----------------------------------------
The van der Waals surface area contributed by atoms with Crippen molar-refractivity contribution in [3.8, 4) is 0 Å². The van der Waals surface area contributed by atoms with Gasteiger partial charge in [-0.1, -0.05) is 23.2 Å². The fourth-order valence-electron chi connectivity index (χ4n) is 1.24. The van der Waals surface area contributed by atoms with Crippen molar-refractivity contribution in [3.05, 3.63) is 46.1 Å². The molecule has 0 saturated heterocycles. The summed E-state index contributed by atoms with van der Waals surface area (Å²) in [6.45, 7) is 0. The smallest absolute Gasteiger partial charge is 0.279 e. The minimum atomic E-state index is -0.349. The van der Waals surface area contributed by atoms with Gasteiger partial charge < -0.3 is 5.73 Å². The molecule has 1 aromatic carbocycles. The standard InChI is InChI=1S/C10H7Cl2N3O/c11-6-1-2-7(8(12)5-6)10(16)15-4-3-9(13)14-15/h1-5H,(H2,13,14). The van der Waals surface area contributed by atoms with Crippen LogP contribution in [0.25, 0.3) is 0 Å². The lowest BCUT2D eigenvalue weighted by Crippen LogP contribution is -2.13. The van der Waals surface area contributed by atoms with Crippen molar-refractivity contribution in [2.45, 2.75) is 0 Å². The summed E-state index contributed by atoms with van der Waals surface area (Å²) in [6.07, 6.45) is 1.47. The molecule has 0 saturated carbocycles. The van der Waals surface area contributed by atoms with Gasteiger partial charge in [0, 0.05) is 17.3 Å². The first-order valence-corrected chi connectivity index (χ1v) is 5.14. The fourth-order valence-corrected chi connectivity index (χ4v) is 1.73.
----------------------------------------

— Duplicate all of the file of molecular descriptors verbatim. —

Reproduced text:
The van der Waals surface area contributed by atoms with Crippen molar-refractivity contribution in [3.8, 4) is 0 Å². The van der Waals surface area contributed by atoms with Gasteiger partial charge in [-0.1, -0.05) is 23.2 Å². The fourth-order valence-electron chi connectivity index (χ4n) is 1.24. The van der Waals surface area contributed by atoms with Crippen molar-refractivity contribution in [3.05, 3.63) is 46.1 Å². The molecule has 0 saturated heterocycles. The summed E-state index contributed by atoms with van der Waals surface area (Å²) in [6.45, 7) is 0. The smallest absolute Gasteiger partial charge is 0.279 e. The minimum atomic E-state index is -0.349. The van der Waals surface area contributed by atoms with Gasteiger partial charge < -0.3 is 5.73 Å². The molecule has 1 aromatic carbocycles. The standard InChI is InChI=1S/C10H7Cl2N3O/c11-6-1-2-7(8(12)5-6)10(16)15-4-3-9(13)14-15/h1-5H,(H2,13,14). The van der Waals surface area contributed by atoms with Crippen LogP contribution in [0.25, 0.3) is 0 Å². The lowest BCUT2D eigenvalue weighted by Crippen LogP contribution is -2.13. The van der Waals surface area contributed by atoms with Crippen molar-refractivity contribution in [2.45, 2.75) is 0 Å². The summed E-state index contributed by atoms with van der Waals surface area (Å²) in [6.07, 6.45) is 1.47. The molecule has 0 saturated carbocycles. The van der Waals surface area contributed by atoms with Gasteiger partial charge in [0, 0.05) is 17.3 Å². The first-order valence-corrected chi connectivity index (χ1v) is 5.14. The fourth-order valence-corrected chi connectivity index (χ4v) is 1.73.